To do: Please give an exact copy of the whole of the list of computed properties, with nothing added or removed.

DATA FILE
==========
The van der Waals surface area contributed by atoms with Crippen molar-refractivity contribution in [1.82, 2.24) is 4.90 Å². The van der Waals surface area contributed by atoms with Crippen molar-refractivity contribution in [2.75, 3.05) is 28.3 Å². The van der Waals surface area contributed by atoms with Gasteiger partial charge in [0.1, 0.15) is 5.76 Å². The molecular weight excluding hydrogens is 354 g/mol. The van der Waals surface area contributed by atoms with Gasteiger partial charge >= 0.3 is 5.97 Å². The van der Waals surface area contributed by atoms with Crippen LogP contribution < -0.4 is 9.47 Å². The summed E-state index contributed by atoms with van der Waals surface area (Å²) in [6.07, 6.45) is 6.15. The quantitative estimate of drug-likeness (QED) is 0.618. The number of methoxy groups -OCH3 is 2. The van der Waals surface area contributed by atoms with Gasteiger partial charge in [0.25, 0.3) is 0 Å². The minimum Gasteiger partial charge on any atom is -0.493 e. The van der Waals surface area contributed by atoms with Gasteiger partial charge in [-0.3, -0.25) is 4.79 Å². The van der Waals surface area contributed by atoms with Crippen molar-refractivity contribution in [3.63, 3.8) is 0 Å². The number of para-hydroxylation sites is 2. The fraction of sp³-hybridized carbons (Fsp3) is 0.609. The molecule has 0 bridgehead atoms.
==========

The van der Waals surface area contributed by atoms with Crippen molar-refractivity contribution in [1.82, 2.24) is 4.90 Å². The van der Waals surface area contributed by atoms with Crippen molar-refractivity contribution in [2.75, 3.05) is 28.3 Å². The van der Waals surface area contributed by atoms with Gasteiger partial charge in [0.1, 0.15) is 5.76 Å². The molecular weight excluding hydrogens is 354 g/mol. The van der Waals surface area contributed by atoms with Gasteiger partial charge >= 0.3 is 5.97 Å². The van der Waals surface area contributed by atoms with Crippen LogP contribution < -0.4 is 9.47 Å². The summed E-state index contributed by atoms with van der Waals surface area (Å²) in [6.07, 6.45) is 6.15. The quantitative estimate of drug-likeness (QED) is 0.618. The number of methoxy groups -OCH3 is 2. The van der Waals surface area contributed by atoms with Gasteiger partial charge in [0.25, 0.3) is 0 Å². The minimum Gasteiger partial charge on any atom is -0.493 e. The van der Waals surface area contributed by atoms with Gasteiger partial charge in [-0.3, -0.25) is 4.79 Å². The van der Waals surface area contributed by atoms with Crippen molar-refractivity contribution in [3.63, 3.8) is 0 Å². The number of para-hydroxylation sites is 2. The fraction of sp³-hybridized carbons (Fsp3) is 0.609. The molecule has 0 bridgehead atoms.